UK-based GB Railfreight (GBRf) has trialled the use of old commuter trains to express deliver parcels.
The trial was done using a Class 319 EMU train with a maximum speed of 100mph. The service was operated to London Euston station earlier this month.
The trial showcased that the commuter trains could be loaded and offloaded using standard roll cages at most mainline stations in the UK.
The carriages could also accommodate ‘significant volumes of parcels’ when the seats were removed.
This trial marks the first instance in the UK where a commuter train was converted and used for cargo.
GB Railfreight is holding talks with the UK Government to explore how this service can help in providing supplies to the hospitals in the country.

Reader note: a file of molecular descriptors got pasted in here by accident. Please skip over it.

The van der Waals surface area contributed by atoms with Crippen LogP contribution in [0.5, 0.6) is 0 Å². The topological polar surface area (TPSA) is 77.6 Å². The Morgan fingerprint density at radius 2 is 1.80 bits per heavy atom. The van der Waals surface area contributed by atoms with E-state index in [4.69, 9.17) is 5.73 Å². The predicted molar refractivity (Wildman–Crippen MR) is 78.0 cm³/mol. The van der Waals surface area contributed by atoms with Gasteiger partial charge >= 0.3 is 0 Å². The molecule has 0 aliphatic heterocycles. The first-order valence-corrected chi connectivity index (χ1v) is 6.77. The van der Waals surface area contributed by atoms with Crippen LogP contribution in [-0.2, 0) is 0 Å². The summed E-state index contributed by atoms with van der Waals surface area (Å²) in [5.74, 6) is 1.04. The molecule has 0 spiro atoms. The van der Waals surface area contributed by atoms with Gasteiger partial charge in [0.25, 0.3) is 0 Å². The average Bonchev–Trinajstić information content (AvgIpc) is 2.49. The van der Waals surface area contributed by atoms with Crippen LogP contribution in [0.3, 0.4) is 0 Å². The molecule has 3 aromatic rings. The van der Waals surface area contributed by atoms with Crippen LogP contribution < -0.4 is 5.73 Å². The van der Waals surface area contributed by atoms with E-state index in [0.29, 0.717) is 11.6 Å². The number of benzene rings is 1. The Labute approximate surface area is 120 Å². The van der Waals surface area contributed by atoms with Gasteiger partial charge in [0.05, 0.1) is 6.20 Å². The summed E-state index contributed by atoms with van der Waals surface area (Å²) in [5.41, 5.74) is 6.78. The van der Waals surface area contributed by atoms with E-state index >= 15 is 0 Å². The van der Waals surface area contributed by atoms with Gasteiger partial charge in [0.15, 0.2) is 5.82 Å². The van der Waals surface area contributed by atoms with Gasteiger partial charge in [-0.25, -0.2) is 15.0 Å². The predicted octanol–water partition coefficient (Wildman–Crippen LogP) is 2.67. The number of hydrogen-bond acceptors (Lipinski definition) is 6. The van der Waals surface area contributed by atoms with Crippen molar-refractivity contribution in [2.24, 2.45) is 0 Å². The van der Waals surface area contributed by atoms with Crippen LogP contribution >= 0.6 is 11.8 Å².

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The reuse of parcel delivery services to mainline stations is expected to boost the supply chains amid the outbreak, as well as offer a sustainable and reliable delivery option to online retailers.
GB Railfreight MD John Smith said: “We are committed to continuing to help the UK get through this period by ensuring that vital supplies are delivered. Rail freight has the advantage of being able to efficiently move very large volumes of goods in a safe and reliable way.
“This successful trial shows how the railways can play their role in helping the speedy delivery of vital supplies and we are keen to be able to do our bit to help the NHS meet the logistical challenge of keeping our hospitals supplied during this period of huge demand.
“Post-crisis, these services could play a role in reducing air pollution and carbon emissions associated with parcel deliveries. With deliveries being brought into the heart of cities by train overnight and last-mile deliveries then undertaken by electric-powered vehicles.”